As project manager of California Gull research at Mono Lake, I handle the annual monitoring of the population size and reproductive success of the California Gull colony at Mono Lake. I am honored to maintain one of Point Blue’s longest continually-run monitoring projects. I organize a volunteer team to help collect field data, and find it rewarding to see volunteers connect with gulls, Mono Lake, and field work.

My research interests include analyzing the environmental influences on gull reproductive success, and examining population dynamics. The long-term nature of this project is a powerful tool for assessing the conditions at Mono Lake, and may be useful to help understand how wildlife populations respond to ecological change that manifests over longer periods (e.g. climate change). As a species dependent on two vastly different ecosystems – a Great Basin saline lake for breeding and coastal, pelagic wintering grounds – I find the California Gull a fascinating species to study.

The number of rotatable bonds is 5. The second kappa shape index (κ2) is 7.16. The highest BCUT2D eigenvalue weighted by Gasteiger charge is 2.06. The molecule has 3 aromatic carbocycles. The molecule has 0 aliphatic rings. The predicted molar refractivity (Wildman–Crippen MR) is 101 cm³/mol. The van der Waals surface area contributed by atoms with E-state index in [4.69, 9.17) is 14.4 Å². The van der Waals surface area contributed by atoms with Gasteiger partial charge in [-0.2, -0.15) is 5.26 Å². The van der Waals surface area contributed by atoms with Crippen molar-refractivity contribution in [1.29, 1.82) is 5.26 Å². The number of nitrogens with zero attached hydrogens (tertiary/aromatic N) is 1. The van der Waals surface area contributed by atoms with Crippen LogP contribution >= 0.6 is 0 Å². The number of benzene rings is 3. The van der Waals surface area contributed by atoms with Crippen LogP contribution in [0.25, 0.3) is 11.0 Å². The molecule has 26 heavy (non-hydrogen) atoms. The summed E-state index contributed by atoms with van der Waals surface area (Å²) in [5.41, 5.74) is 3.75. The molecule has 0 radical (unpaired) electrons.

I’ve been obsessively passionate about birds since I was a little girl. Luckily, my parents and teachers supported that passion, and to this day, few things bring me more joy than to be immersed in nearly anything bird-related. After receiving a Bachelor’s of Science in Wildlife Biology from Humboldt State University in 2000, I came to Point Blue as an intern with the Eastern Sierra project and I have worked seasonally for Point Blue in the Eastern Sierra (and usually some time annually on the Farallones) ever since. I have overseen the Mono Lake gull research since 2005.


When not involved in gull research or other Eastern Sierra Point Blue projects, I am usually birding, preparing taxidermy specimens, or helping my husband on our small organic farm. I live near Lee Vining, a small community nestled between Yosemite and Mono Lake.